10.6.15

Coloroid Mini

The brightness algorithm described in Bright & Proper can now be tested out in Coloroid Mini, the smallest, most private image processing app.

Coloroid Mini: A temporary interface

Coloroid Mini is less than 700 KB  300KB. It's currently 256 KB.

Coloroid Mini has 30 filters, 7 adjustments, tools such as rotation, image size, and cumulative mode.

Coloroid Mini is written in Javascript and works on all modern browsers. Mobile Safari is not one but it now works there as well.

Coloroid Mini works best on Firefox OS. #foxyeah


Bright & Proper

My husband was curious about how to make his photos look brighter with code while I was away so he grabbed a star studded algorithm from someone on github and then came to me after it didn’t work like he thought it would.  


The star studded algorithm (it had at least a billion github stars) was just adding integers to the individual RGB values. In other words, it was doing: r = r + 30; g = g + 30; b = b + 30;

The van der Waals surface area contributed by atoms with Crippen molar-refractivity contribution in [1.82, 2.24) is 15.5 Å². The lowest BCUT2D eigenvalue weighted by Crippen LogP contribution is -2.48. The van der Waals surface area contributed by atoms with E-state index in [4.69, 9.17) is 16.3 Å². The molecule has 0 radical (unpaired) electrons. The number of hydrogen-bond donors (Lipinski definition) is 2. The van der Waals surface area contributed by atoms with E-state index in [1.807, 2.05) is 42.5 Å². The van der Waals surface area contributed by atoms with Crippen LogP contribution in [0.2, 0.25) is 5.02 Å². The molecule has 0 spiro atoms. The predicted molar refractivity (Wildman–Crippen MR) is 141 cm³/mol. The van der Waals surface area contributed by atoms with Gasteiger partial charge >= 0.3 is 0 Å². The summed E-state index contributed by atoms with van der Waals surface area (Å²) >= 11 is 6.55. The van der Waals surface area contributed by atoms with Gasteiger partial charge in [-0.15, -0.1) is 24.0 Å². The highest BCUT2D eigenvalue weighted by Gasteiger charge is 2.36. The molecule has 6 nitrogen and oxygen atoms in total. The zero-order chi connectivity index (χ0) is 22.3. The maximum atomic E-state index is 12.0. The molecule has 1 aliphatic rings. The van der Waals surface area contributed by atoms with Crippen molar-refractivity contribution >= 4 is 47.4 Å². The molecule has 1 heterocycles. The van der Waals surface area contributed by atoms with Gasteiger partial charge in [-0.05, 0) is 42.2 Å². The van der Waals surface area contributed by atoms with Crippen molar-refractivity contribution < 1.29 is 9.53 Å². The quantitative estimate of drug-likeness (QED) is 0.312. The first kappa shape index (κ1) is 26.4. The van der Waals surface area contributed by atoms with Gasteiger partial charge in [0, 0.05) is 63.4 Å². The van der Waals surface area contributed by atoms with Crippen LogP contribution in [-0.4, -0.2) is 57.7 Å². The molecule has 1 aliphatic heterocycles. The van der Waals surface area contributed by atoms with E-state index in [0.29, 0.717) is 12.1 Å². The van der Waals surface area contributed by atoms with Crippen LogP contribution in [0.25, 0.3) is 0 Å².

The reason why adding integers to the individual RGB values does not produce the brightness results that a serious photographer might expect is that each value contains information not only about the brightness of each pixel but also about the saturation and the hue. 

In order to obtain information about only the brightness of a pixel one must convert to a space that has separate channels for hue, saturation, and brightness.

The image in the middle below is the original image that my husband wanted to brighten. The image on the right side is produced using the star studded algorithm from github. The image on the left side of the original is what my husband was expecting to see.

Night and Day


The image on the right side may seem brighter to the untrained eye, but it is also less saturated, and the hue is off.

It is easy to achieve the image on the left from the image on the middle with a proper brightness function, provided below in Javascript.

The rgb2separate_channels() and separate_channels2rgb() functions below could be simply rgb2hsv() and hsv2rgb() used in previous examples in this blog, or they could be something fancier.